Graham Reid | | 2 min read
There seem no half-measures with the
legendary English singer-guitarist Richard Thompson. People
either “get” him or – despite acclaim as one of Britain's
greatest guitarists, the OBE and honorary PhD he received this year,
and being credited as founding British folk-rock with Fairport
Convention in the early 70s – they remain indifferent to, or
ignorant of, his particular genius.
His admirers include Husker Du's Bob Mould, REM, Neil Finn, Elvis Costello and there have been tribute albums, but he doesn't recycle past glories.
His last album, the live
Dream Attic, was a daring and courageous outing. With his
small band he introduced new material on an American tour and much of
it wasn't easy. He seemed full of bile and rage, included a
terrifically withering swipe at Sting (“the mirror's his best
friend”) and produced one of the finest albums of his long career.
It was a solo career that began badly however.
His debut Henry the Human Fly (1972) sold so poorly it was almost immediately deleted, although today many consider it landmark in electric folk-rock.
Between then and Dream Attic
he has delivered exciting albums (Rumor and Sigh and Mirror
Blue from the early Nineties are useful starting points on his solo career) and most
famously with his then-wife Linda created the classics I Want to
See The Bright Lights Tonight in '73 and Shoot out the Lights
in '82, their last before they separated.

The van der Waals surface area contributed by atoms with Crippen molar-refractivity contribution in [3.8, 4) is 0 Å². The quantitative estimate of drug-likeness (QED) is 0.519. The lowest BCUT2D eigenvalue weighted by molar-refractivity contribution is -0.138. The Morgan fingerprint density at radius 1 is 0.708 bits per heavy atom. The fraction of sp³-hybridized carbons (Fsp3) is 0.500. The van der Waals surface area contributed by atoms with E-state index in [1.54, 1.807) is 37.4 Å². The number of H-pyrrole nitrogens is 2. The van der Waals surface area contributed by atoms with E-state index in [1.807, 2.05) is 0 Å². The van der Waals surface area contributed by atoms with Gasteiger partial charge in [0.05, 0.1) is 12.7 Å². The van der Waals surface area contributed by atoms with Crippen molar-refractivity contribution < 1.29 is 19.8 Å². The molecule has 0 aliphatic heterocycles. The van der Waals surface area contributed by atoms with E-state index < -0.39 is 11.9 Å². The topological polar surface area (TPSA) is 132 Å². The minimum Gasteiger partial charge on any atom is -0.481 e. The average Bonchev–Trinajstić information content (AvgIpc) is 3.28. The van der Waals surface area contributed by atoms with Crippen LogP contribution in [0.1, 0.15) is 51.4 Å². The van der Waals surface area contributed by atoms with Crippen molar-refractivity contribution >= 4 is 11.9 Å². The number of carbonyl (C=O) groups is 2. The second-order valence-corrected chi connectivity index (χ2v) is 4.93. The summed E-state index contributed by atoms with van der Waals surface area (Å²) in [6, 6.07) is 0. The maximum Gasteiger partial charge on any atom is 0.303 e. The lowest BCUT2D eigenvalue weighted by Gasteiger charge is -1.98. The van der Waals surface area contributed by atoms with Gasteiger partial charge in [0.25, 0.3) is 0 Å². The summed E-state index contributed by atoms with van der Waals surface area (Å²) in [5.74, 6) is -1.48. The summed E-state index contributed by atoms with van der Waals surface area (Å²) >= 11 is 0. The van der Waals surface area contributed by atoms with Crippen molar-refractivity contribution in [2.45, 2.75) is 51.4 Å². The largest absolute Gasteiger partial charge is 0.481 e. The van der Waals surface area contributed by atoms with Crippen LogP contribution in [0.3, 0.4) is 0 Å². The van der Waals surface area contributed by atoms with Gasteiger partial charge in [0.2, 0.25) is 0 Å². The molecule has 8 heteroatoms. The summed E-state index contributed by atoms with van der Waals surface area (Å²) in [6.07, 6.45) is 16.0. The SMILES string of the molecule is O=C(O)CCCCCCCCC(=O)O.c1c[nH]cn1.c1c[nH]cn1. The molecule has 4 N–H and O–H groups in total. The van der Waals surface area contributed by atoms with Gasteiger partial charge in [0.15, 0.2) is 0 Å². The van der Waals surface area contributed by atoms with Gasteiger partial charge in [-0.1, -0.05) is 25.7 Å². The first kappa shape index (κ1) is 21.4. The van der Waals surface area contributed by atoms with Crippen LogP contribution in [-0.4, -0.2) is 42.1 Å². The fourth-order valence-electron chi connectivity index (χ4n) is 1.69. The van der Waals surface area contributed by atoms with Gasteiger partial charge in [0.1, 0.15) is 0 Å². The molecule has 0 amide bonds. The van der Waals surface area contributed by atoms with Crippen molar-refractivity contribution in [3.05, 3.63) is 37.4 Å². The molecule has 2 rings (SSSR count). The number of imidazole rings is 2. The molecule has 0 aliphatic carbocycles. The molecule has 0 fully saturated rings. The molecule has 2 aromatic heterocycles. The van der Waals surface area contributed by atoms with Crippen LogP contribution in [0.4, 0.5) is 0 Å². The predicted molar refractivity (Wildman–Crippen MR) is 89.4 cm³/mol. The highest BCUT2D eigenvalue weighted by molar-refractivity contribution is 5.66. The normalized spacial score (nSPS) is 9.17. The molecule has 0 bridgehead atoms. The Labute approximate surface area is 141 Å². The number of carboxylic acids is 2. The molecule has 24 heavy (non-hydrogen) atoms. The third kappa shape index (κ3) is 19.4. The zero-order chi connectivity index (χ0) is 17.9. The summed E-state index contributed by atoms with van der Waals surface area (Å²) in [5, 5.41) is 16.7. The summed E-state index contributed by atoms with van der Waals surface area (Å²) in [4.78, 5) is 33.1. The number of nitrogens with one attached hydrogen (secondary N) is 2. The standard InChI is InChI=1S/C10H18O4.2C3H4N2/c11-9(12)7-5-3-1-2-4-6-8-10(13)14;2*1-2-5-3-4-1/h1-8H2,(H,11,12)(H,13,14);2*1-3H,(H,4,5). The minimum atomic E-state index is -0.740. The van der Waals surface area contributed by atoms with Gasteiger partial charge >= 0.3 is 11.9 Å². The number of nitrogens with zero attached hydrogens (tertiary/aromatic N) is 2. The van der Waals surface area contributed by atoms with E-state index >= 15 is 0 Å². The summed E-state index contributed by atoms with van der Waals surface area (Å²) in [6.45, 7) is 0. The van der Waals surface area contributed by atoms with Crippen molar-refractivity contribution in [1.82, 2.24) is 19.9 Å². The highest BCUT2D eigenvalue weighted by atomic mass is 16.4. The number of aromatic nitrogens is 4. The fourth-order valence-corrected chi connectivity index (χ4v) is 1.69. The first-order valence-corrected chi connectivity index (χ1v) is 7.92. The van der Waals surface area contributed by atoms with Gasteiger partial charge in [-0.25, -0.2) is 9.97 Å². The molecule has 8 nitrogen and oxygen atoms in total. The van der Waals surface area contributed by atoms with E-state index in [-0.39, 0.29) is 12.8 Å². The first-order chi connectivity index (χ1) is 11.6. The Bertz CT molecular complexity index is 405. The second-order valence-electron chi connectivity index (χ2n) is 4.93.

The same year they broke up Thompson appeared solo in Gerdes Folk Club in New York where he recorded two radio broadcasts, some of which came out as the album Small Town Romance.
Now however other material from those shows appear as
The Folk City Broadcast, 19 songs which include
Fairport's Genesis Hall, the traditional Flowers of the
Forest, The Old Changing Way from Henry, and his
exceptional Streets of Paradise and Dimming of the Day
from the wonderful Richard and Linda album Pour Down Like Silver.
He throws in an instrumental jig and
George Formby's hilarious music hall pleaser Why Don't Women Like
Me but mostly explores that darkness within him on Walking on
a Wire (“and falling”), How Many Times Do I Have to Fall,
Never Again and others.
The sound isn't the best but – as he
jokes with the crowd and takes requests – you feel right there
while Thompson works out his demons, leavens it with humour and
offers gripping songs.
Time to “get” him if you haven't already.
NB: I am given to understand that this album has not been sanctioned by Thompson or his management and they are taking action to prevent its release. So while we disapprove of th practice, we would just say to Thompson aficionados . . . you better be quick.
Like the sound of this? Then check out this.